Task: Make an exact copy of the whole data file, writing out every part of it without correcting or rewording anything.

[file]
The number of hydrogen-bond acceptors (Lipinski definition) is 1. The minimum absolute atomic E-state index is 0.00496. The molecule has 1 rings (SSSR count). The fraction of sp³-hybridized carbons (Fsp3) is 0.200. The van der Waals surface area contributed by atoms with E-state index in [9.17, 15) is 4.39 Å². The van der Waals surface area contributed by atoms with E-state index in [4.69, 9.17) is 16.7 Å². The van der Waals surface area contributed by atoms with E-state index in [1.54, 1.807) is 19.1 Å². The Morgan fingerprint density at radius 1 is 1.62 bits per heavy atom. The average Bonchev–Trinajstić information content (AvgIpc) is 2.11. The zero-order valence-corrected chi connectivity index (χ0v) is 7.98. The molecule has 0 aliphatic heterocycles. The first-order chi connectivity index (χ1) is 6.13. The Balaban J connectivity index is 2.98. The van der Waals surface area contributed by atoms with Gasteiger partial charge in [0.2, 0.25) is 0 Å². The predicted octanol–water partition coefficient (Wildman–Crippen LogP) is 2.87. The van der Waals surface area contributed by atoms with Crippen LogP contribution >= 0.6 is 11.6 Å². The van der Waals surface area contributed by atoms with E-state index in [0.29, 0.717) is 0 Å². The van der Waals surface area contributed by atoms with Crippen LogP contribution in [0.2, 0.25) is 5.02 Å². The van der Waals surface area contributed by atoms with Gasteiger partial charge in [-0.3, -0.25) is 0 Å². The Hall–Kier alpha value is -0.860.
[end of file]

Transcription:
The number of hydrogen-bond acceptors (Lipinski definition) is 1. The minimum absolute atomic E-state index is 0.00496. The molecule has 1 rings (SSSR count). The fraction of sp³-hybridized carbons (Fsp3) is 0.200. The van der Waals surface area contributed by atoms with E-state index in [9.17, 15) is 4.39 Å². The van der Waals surface area contributed by atoms with E-state index in [4.69, 9.17) is 16.7 Å². The van der Waals surface area contributed by atoms with E-state index in [1.54, 1.807) is 19.1 Å². The Morgan fingerprint density at radius 1 is 1.62 bits per heavy atom. The average Bonchev–Trinajstić information content (AvgIpc) is 2.11. The zero-order valence-corrected chi connectivity index (χ0v) is 7.98. The molecule has 0 aliphatic heterocycles. The first-order chi connectivity index (χ1) is 6.13. The Balaban J connectivity index is 2.98. The van der Waals surface area contributed by atoms with Gasteiger partial charge in [0.2, 0.25) is 0 Å². The predicted octanol–water partition coefficient (Wildman–Crippen LogP) is 2.87. The van der Waals surface area contributed by atoms with Crippen LogP contribution >= 0.6 is 11.6 Å². The van der Waals surface area contributed by atoms with E-state index in [0.29, 0.717) is 0 Å². The van der Waals surface area contributed by atoms with Crippen LogP contribution in [0.2, 0.25) is 5.02 Å². The van der Waals surface area contributed by atoms with Gasteiger partial charge in [-0.3, -0.25) is 0 Å². The Hall–Kier alpha value is -0.860.